Now, before those 'Stang enthusiasts/ purists who have bashed this project from the outset mount a knee-jerk-reactionary letter or Internet-post campaign to complain about these suspension pieces being "one-off," or "custom," or even "unnecessary," we suggest they read this entire report.

As we've said in prior reports, one of the cooler aspects about the reconstruction of this ride is that we've been able to use parts-we like to use the term shelf parts- that are available for anyone to purchase at any time. We're trying to stay away from the over-the-top custom stuff that oftentimes goes far beyond the realm of doable for many readers' budgets.

With that said, yes, the parts developed by Chris Alston's Chassisworks are expensive; there's no disputing that. We also know that a stout 8.8 can be assembled for less money, and if done right, can have the same 1,000-plus-horsepower capability as our rear. But if you're really interested in bolting on the ultimate in hassle-free, direct-fit, bulletproof, 9-inch rears under your 'Stang, you'll definitely want to con-sider stepping up to a FAB9 housing and completing it with Strange axles, third member and gears, a Detroit Locker for street/strip or spool, and Wilwood rear brakes, as we did.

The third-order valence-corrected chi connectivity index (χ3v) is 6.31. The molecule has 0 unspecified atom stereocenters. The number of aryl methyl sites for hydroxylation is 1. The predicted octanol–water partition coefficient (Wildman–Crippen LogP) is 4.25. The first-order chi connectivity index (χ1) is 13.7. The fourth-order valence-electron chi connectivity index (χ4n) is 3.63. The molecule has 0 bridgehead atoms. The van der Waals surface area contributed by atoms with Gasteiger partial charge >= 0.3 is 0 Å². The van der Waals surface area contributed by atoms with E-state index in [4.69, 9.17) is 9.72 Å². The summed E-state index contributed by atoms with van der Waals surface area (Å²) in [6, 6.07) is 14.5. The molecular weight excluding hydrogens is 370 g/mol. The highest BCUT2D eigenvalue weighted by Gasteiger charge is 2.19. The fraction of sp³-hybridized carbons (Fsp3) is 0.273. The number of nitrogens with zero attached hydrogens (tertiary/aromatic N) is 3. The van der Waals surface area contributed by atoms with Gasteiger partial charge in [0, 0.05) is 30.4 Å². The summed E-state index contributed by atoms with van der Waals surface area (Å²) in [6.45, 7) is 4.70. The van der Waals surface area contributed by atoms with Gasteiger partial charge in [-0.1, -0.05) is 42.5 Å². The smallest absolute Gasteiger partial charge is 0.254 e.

As mentioned earlier, our coupe's mild-steel FAB9 (chrome-moly is available as an option for the rear housing and upper/ lower control arms) is complemented by the new rear-suspension system that Chassisworks developed. The suspension parts are centered on adjustable Pro-Upper and Pro-Lower control arms and equally adjustable VariShock rear coilovers. The cool thing about the shock mounts is that they are positioned in the factory location and maintain their OEM shock angle, which many classes in the popular Mustang drag-racing sanctions require. One thing to note about both the upper/lower arms and the shocks is that Chassisworks has incorporated provisions for up and down adjustment into their mounting points on the FAB9, which expands the range for lowering a Mustang, or making adjustments that optimize launch characteristics (hooking and going straight) when you're at the dragstrip. A unique antiroll bar rounds out the Chassisworks suspension system. We also added Maximum Motorsports' full-length subframe connectors to tie the front to the back, as those parts are not available from Chassisworks.